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The Value of Peripatetic Economists: A Sesqui-Difference Evaluation of Bob Gregory

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  • DANIEL S. HAMERMESH

Abstract

Does a country benefit from temporarily importing human capital? Do foreign academic visitors generate additional scholarly research on local issues? I use a survey in which visitors to ANU's Economics Program described their research before and after their visit and designated an otherwise similar non-visitor as a control. Matching to controls may thus be along observable and unobservable characteristics. These visits have a highly significant impact on the visitor's subsequent research, redirecting it toward Australia. Valuing this extra research based on scholarly citations received and the effects of citations on salaries shows substantial monetary gains. Copyright © 2006 The Economic Society of Australia.

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Bibliographic Info

Article provided by The Economic Society of Australia in its journal Economic Record.

Volume (Year): 82 (2006)
Issue (Month): 257 (06)
Pages: 138-149

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Handle: RePEc:bla:ecorec:v:82:y:2006:i:257:p:138-149

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  1. Wise, Donald E, 1974. "The Effect of the Bracero on Agricultural Production in California," Economic Inquiry, Western Economic Association International, vol. 12(4), pages 547-58, December.
  2. John Bound, 1989. "The Health and Earnings of Rejected Disability Insurance Applicants," NBER Working Papers 2816, National Bureau of Economic Research, Inc.
  3. Moore, William J & Newman, Robert J & Turnbull, Geoffrey K, 2001. "Reputational Capital and Academic Pay," Economic Inquiry, Western Economic Association International, vol. 39(4), pages 663-71, October.
  4. Jonathan Gruber & Brigitte C. Madrian, 1994. "Health insurance and job mobility: The effects of public policy on job-lock," Industrial and Labor Relations Review, ILR Review, Cornell University, ILR School, vol. 48(1), pages 86-102, October.
  5. Glenn Ellison, 2000. "The Slowdown of the Economics Publishing Process," NBER Working Papers 7804, National Bureau of Economic Research, Inc.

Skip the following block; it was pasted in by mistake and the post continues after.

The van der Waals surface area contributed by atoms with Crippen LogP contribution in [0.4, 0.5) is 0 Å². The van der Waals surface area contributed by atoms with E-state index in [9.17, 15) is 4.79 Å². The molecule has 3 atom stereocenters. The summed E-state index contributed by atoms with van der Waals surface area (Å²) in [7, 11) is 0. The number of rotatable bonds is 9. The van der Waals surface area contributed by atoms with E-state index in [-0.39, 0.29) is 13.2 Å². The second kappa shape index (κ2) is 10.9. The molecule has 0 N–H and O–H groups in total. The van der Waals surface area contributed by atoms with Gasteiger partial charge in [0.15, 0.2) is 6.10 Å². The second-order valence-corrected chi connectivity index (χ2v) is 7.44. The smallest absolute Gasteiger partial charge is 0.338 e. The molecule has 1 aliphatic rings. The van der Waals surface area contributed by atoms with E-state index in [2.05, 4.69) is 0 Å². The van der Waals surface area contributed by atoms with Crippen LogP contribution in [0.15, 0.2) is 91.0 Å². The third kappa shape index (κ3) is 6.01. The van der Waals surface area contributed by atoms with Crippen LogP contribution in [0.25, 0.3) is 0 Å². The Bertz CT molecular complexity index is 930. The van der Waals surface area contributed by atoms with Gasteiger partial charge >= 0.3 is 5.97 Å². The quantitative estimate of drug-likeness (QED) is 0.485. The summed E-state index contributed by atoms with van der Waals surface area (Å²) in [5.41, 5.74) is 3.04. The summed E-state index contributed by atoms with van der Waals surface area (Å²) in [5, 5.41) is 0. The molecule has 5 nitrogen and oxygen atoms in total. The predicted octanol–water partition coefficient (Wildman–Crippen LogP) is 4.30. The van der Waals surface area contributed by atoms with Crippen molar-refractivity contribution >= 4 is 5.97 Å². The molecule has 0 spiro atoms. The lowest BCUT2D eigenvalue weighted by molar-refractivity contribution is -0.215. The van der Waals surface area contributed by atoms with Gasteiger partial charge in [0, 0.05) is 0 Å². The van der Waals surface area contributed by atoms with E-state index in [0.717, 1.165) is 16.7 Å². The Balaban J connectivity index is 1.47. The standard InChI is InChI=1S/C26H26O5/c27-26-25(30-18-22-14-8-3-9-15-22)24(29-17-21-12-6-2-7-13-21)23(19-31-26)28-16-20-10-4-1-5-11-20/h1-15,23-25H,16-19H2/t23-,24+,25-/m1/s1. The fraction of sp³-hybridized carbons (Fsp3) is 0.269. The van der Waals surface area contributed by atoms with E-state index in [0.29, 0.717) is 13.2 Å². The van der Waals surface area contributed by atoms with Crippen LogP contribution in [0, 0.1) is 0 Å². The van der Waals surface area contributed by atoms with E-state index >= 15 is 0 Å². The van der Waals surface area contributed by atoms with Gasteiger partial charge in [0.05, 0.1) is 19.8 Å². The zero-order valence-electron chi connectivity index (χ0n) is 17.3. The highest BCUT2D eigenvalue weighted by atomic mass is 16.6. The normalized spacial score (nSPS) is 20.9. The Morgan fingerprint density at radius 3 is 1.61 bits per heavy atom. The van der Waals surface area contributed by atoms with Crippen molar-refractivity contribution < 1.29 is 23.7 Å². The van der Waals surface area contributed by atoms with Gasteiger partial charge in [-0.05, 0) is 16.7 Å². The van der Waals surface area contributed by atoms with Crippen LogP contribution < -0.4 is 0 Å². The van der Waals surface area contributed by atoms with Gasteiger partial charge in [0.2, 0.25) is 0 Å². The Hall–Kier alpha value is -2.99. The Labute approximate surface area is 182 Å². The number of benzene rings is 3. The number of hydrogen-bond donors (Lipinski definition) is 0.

6. Sauer, Raymond D, 1988. "Estimates of the Returns to Quality and Coauthorship in Economic Academia," Journal of Political Economy, University of Chicago Press, vol. 96(4), pages 855-66, August.
  7. Daniel S. Hamermesh & Sharon M. Oster, 2002. "Tools or Toys? The Impact of High Technology on Scholarly Productivity," Economic Inquiry, Western Economic Association International, vol. 40(4), pages 539-555, October.
  8. Quandt, Richard E, 1976. "Some Quantitative Aspects of the Economics Journal Literature," Journal of Political Economy, University of Chicago Press, vol. 84(4), pages 741-55, August.
  9. Ronald G. Ehrenberg & Daniel Hamermesh & George E. Johnson, 1977. "Policy decisions and research in economics and industrial relations. An exchange of views," Industrial and Labor Relations Review, ILR Review, Cornell University, ILR School, vol. 31(1), pages 10, October.
  10. Daniel S. Hamermesh & Stephen G. Donald, 2004. "The Effect of College Curriculum on Earnings: Accounting for Non-Ignorable Non-Response Bias," NBER Working Papers 10809, National Bureau of Economic Research, Inc.
  11. N. Kulendran & Kenneth Wilson, 2000. "Is there a relationship between international trade and international travel?," Applied Economics, Taylor & Francis Journals, vol. 32(8), pages 1001-1009.
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Cited by:
  1. Robert Lawson & Jayme Lemke, 2012. "Travel visas," Public Choice, Springer, vol. 153(1), pages 17-36, October.

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